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Feathered Story For Kids

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Introduction To Feathered Friend

Feathered Friend by Arthur Clarke is a science fiction short story about a small canary and how her presence onboard the space station helped save lives. The narrator adds that he is unaware of any rules preventing pets on space stations and that Sven would ignore them anyway.

Feathered Friend Story

Feathered Friend Story

The narrative takes place in a future world in which mankind dwells on space stations. The narrator is a space station inhabitant who recounts an event involving a pet that one of his coworkers, Sven Olsen, elected to keep with him.

Feathered Friend Story

To the best of my knowledge, there has never been a rule prohibiting the keeping of pets on a space station. No one believed it was essential, and even if it had existed, I'm confident Sven Olsen would have disobeyed it.

With a name like that, you'll immediately imagine Sven as a six-foot-six Nordic behemoth, built like a bull and speaking in a bullish tone. If this had been the case, his prospects of landing a position in space would have been modest; he was a wiry little lad, like most of the early spacers, and qualified easily for the 150-pound bonus that kept so many of us on a calorie-restricted diet.

Sven was one of our best construction workers, and he excelled at the difficult and specialized task of collecting various girders as they floated around in free fall, forcing them to perform the slow-motion, three-dimensional ballet that would get them into their proper positions, and fusing the pieces together when they were precisely dovetailed into the intended pattern. I never got tired of seeing him and his crew build the station like a gigantic jigsaw piece; it was a skillful and challenging task since working in a spacesuit is not the most comfortable of attires. Sven's crew, on the other hand, had a significant edge over the construction gangs that you see on Earth erecting skyscrapers. They could take a step back and appreciate their work without being torn apart by gravity…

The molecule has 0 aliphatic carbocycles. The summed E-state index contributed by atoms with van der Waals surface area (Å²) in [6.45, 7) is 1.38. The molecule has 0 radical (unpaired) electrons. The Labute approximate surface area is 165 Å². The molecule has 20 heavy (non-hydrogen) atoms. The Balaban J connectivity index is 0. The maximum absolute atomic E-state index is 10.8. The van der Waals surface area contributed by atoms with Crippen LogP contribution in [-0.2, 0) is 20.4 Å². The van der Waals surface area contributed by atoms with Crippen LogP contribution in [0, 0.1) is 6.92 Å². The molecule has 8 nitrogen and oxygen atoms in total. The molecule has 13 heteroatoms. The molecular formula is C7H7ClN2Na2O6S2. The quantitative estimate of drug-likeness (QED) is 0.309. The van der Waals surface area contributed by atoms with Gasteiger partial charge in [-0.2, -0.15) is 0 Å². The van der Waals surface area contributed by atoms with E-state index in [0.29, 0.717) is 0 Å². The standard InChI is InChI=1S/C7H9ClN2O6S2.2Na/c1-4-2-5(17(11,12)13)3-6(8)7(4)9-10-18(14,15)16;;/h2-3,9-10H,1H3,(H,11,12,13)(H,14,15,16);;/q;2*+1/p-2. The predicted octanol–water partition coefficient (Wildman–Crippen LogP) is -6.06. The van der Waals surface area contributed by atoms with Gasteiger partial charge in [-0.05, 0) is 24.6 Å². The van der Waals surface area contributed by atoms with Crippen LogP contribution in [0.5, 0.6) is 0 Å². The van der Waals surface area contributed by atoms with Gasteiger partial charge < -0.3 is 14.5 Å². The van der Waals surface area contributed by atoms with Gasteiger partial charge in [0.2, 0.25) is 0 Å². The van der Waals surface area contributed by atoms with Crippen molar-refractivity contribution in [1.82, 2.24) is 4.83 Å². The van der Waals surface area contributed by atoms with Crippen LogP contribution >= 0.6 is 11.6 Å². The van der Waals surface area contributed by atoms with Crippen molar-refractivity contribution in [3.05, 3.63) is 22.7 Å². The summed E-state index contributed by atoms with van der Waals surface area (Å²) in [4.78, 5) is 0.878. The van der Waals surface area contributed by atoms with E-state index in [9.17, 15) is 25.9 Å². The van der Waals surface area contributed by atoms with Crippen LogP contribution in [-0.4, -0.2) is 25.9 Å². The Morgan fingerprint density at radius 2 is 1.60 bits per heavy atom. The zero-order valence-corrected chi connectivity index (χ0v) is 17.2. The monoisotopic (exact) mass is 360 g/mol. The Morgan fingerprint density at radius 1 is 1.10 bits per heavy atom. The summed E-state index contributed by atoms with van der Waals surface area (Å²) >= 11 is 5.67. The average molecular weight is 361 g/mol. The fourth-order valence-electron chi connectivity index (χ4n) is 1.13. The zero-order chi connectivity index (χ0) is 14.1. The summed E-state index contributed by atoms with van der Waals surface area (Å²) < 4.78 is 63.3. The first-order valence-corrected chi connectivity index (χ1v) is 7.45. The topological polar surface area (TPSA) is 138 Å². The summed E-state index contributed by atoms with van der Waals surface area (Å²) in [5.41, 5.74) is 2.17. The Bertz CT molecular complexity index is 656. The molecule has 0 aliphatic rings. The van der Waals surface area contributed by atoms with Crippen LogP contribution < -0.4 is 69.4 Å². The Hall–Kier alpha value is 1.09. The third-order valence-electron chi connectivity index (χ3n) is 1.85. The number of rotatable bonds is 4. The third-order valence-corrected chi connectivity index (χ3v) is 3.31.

Please don't ask me why Sven wanted a pet or which one he selected. I'm not a psychologist, but I have to say that his choice was sound. Claribel weighed nearly little, had insignificant dietary requirements, and was unconcerned by the lack of gravity, as most animals would have been.

When I was seated in my small cubbyhole, jokingly dubbed my office, reading through my lists of technical shops to see what we'd be running out of next, I became aware that Claribel was onboard. When I heard a melodious whistle next to my ear, I believed it was coming from the station intercom and waited for an announcement. Instead, there was a long and complicated melody pattern that made me glance up with such a start that I completely forgot about the angle beam directly behind my head. When the stars stopped exploding in front of my eyes. Claribel was the first person I saw.

She had the appearance of a little yellow canary. hanging still in the air like a hummingbird, but with a lot less effort. Her wings were folded softly around her sides. We exchanged stares for a minute before moving on before I could regain my composure. She executed a strange reverse loop that no earthbound canary had ever done before and then flew away with a few leisurely flicks. She'd clearly learned how to function in the absence of gravity and didn't believe in wasting time.

Sven didn't admit to her own for several days, but it didn't matter because Claribel was a common pet at the time. When he returned from leave, he snuck her onto the final boat from Earth—partly, he maintained, out of pure scientific curiosity. He wanted to see how a bird would fly if it didn't have any weight but could still fly.

Claribel flourished and gained weight. When Earth's VIPs came to visit, we had minimal issue concealing our uninvited visitors. There are more hiding spots on a space station than you can count; the only difficulty was that Claribel was rather noisy when she was unhappy. We had to think quickly to explain the strange peeps and whistles coming from the ventilation shafts and storage bulkheads. There were a few close calls—but who'd think to hunt for a canary in a space station?

We were now on twelve-hour watches, which wasn't as horrible as it seemed since, in space, you don't require much sleep. When you're floating in constant brightness, there's no such thing as "day" or "night." It was nevertheless more convenient to follow the rules. It certainly seemed like 6:00 a.m. on Earth when I awoke that "morning." I was suffering from a persistent headache. and hazy recollections of restless, agitated dreams